By Graham Gremore
“Masc4Masc.” Is it a sign of internalized homophobia or not? In a new think piece published by Huffington Post, writer Jeremy Helligar offers his two cents on the matter.
“Gay men can be obsessive when it comes to categorizing themselves,” Helligar writes, “especially when they hit the hook-up grid. ‘Masc,’ ‘fem,’ ‘top,’ ‘bottom,’ ‘hung,’ ‘sub,’ ‘dom,’ ‘twink,’ ‘bear,’ otter,’ daddy,’ ‘BBC.’”
Which leads us to the dreaded “Masc4Masc.”
A recent study published in Computers in Humans Behavior titled “Masculine Guys Online” surveyed 144 gay and bisexual men about their online dating habits and found that the majority of them viewed guys who write things like “Masc4Masc as “significantly less intelligent, significantly less sexually confident, and significantly less dateable than their counterparts.”
But Helligar asks:
“Masc4Masc” may be both misguided and dismissive of anyone who swings too close to the crusty gay stereotype, but is it indicative of self-hating internalized homophobia as its critics often suggest? By publicly identifying as “masculine” and seeking the same, is one somehow rejecting his own gayness?
Helligar says not necessarily. He argues that describing oneself as “masculine” is no better or worse than describing oneself as “feminine.” And no one seems to take any issue when a gay man describes himself a femme.
“Masculine is as legitimate a gay quality as feminine,” he argues. “In fact, it’s been a cornerstone of gay culture for decades.”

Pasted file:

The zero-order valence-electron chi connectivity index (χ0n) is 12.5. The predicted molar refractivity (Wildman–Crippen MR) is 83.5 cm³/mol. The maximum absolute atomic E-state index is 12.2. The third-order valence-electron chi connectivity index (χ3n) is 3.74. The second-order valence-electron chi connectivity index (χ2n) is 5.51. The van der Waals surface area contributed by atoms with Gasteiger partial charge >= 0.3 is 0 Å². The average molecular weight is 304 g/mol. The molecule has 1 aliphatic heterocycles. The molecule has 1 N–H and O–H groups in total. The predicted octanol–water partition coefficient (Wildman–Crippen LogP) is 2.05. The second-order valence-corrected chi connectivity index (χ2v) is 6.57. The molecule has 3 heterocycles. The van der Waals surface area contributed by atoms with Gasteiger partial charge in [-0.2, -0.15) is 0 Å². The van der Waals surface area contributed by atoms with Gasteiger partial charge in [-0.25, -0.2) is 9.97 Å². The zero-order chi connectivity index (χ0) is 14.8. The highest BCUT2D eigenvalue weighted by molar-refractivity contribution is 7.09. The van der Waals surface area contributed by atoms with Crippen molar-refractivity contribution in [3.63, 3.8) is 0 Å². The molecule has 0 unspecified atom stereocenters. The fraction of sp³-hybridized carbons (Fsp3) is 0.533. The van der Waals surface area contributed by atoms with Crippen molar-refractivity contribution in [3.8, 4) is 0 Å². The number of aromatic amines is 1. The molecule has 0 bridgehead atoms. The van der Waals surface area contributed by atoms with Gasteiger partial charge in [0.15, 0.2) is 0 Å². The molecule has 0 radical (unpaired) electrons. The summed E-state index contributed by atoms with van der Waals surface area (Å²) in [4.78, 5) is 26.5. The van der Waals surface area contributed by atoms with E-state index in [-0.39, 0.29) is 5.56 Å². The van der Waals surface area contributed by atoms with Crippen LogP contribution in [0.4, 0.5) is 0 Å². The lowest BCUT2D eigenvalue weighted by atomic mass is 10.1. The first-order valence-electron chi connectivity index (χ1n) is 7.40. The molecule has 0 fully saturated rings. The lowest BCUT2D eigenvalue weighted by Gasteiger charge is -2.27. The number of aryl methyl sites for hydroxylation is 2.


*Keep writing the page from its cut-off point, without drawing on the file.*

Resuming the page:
In the post-Stonewall 1970s, Tom of Finland-style masculinity practically defined gay culture, whether it was aspirational, celebratory, or closer to parody. Chest hair and handlebar mustaches were hot, and The Village People dominated the disco soundtrack. Remember the most successful gay pop act of the era? The music was unabashedly gay while the members represented some of the most masculine male identities: cop, cowboy, construction worker, military man, leather-clad biker, etc.
Being into guys like this, Helligar says, is different from internalized homophobia or self-hatred.
“We spend so much time and effort rallying against gay stereotypes,” he writes, “but aren’t we only reinforcing them when we suggest that to desire masculine men is to somehow be anti-gay?”
“Masc4Masc” might not be sending the best message to gay guys who don’t qualify, but dismissing “Masc4Masc” as being anti-gay isn’t sending a particularly healthy message to gay guys who do qualify. We’re all men, and we’re all gay. Equating gay with feminine or flamboyant or camp does as much of a disservice to gay people as rejecting those qualities. It’s like expecting a black person to “act hip hop.”
After all, Helligar writes, “there’s no one way to be gay.”
What do you think? Does Helligar have a point? Share your perspectives in the comments below.
This post was originally published on Queerty and is republished here with permission.
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